... hard, and it is no wonder that the stragglers back from the mines increased in numbers as time went on. It was a true case of survival of the fittest. Those who remained and became professional miners were the hardiest, most optimistic, and most persistent of the population. The mere physical labor was very severe. Any one not raised as a day laborer who has tried to do a hard day's work ...
— The Forty-Niners - A Chronicle of the California Trail and El Dorado • Stewart Edward White

... think of Jimville as anything more than a survival, like the herb-eating, bony-cased old tortoise that pokes cheerfully about those borders some thousands of years beyond his proper epoch. Not that Jimville is old, but it has an atmosphere favorable to the type of a half century back, if not "forty-niners," of that breed. It ...
— The Land of Little Rain • Mary Austin

... advantage is not to have done one's duty. The doing of duty in this spirit simply resolves itself into a subtler and more pervasive form of selfishness. He castigates the popular presentation of religion as fostering this same fault. On the other hand, there is a trait of rigorism in Kant, a survival of the ancient dualism, which was not altogether consistent with the implications of his own philosophy. This philosophy afforded, as we have seen, the basis for a monistic view of the universe. But to his mind the natural inclinations ...
— Edward Caldwell Moore - Outline of the History of Christian Thought Since Kant • Edward Moore

... does," agreed Hal slowly, but, after a pause, he added: "However, I believe we had better do it. To me it looks like the survival of the fittest." ...
— The boy Allies at Liege • Clair W. Hayes

... not so sure of that," he replied calmly. "Even the most preposterous of religious systems proves to have a remarkable power of survival. Why not this one? In any case, neither the success nor the failure depends on me. I shall be true, on my part. The rest depends ...
— The History of Sir Richard Calmady - A Romance • Lucas Malet

... non-Hindu readers I may explain that Kayasthas are split into clans—probably a survival of the tribal organisation which preceded the family almost everywhere. According to tradition, a King of Bengal named Adisur imported five Brahmans, and as many Kayastha servants from Kanauj in Upper India. From the latter are descended the Ghosh, Basu, Mitra, Guha, and Datta families. The first ...
— Tales of Bengal • S. B. Banerjea

... English working men, agricultural fellows, would settle in Ireland, they would soon get their Three acres and a cow. The people who can and will do the best with the land ought to have it, that's my theory. Ireland everywhere illustrates the principle of the survival of the fittest. The only way to succeed is by work. The Catholic Irish are so accustomed to leave everything to the priest that they have no self-reliance, and in worldly matters they always ask, who will help us? They are all beggars by nature. The Duchess of ...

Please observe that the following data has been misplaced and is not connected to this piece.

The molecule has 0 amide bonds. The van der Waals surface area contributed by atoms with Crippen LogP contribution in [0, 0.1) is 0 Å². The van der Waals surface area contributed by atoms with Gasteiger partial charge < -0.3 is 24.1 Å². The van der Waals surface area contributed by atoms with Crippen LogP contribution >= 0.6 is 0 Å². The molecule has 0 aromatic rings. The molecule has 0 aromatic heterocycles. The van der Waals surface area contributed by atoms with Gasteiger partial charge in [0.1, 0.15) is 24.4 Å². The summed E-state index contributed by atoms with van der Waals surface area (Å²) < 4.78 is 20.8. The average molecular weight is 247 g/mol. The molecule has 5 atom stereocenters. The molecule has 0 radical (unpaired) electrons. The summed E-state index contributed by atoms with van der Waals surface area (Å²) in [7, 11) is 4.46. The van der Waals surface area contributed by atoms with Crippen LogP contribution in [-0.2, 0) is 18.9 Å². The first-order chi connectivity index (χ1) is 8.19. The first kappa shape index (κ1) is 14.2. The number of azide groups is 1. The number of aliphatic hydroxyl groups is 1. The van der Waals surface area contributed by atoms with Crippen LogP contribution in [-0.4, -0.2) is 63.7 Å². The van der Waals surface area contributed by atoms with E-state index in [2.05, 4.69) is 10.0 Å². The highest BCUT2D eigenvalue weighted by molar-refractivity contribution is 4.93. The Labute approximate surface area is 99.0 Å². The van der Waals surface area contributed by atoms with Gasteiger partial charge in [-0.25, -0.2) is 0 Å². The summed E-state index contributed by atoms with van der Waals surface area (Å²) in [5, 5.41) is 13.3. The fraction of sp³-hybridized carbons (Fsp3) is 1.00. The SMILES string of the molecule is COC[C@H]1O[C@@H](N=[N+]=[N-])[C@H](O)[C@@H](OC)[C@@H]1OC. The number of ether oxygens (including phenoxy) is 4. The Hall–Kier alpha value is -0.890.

— Ireland as It Is - And as It Would be Under Home Rule • Robert John Buckley (AKA R.J.B.)

... happened that, an hour later, I was walking over toward Washington Square, just above which, on the Avenue, the old Vantine mansion stood. It was almost the last survival of the old regime; for the tide of business had long since overflowed from the neighbouring streets into the Avenue and swept its fashionable folk far uptown. Tall office and loft buildings had replaced the brownstone houses; only here and there did some old family hold on, like a sullen and ...
— The Mystery Of The Boule Cabinet - A Detective Story • Burton Egbert Stevenson

... not carry his writing tablets far away from his door. Yet another verification we require. He speaks of a spring just beside his home, cool and fine, medicinal to head and stomach. (Ep. I, xvi, 12.) Here it is, hard by, called to-day Fonte d'Oratini, a survival, we should like to believe, of the name Horatius. Somewhere close at hand must have been the villa, on one side or the other of a small hill now called Monte Rotondo. We may take our Horace from our pocket, and feel, as with our Wordsworth at Dove Cottage, with our Scott at Ashestiel, ...
— Horace • William Tuckwell

... which is denied to all life below him, of deliberately choosing the worse and of making a fool of himself. The animals know what is good for them because they follow their unreasoning instincts and blindly repeat the racial course of action implanted within them, and the mere survival of the species proves that this particular response to the particular circumstance has been "tried out" by ages of experience. But a man blinds and smothers his instincts (and these at the best, it may be observed, are distinctly mixed) or perhaps indulges them in defiance of his better judgment, ...
— Spirit and Music • H. Ernest Hunt

... that is no longer essential for support can occur only so long as the metabolic and protective needs of the organism provided by that character are not compromised. If a character no longer has a positive survival value and is not linked with a character that does have a positive survival value, then the metabolic demands for the development and maintenance of that character no longer have a positive survival value. A useless burden of metabolic demands is placed upon the organism because ...
— The Adductor Muscles of the Jaw In Some Primitive Reptiles • Richard C. Fox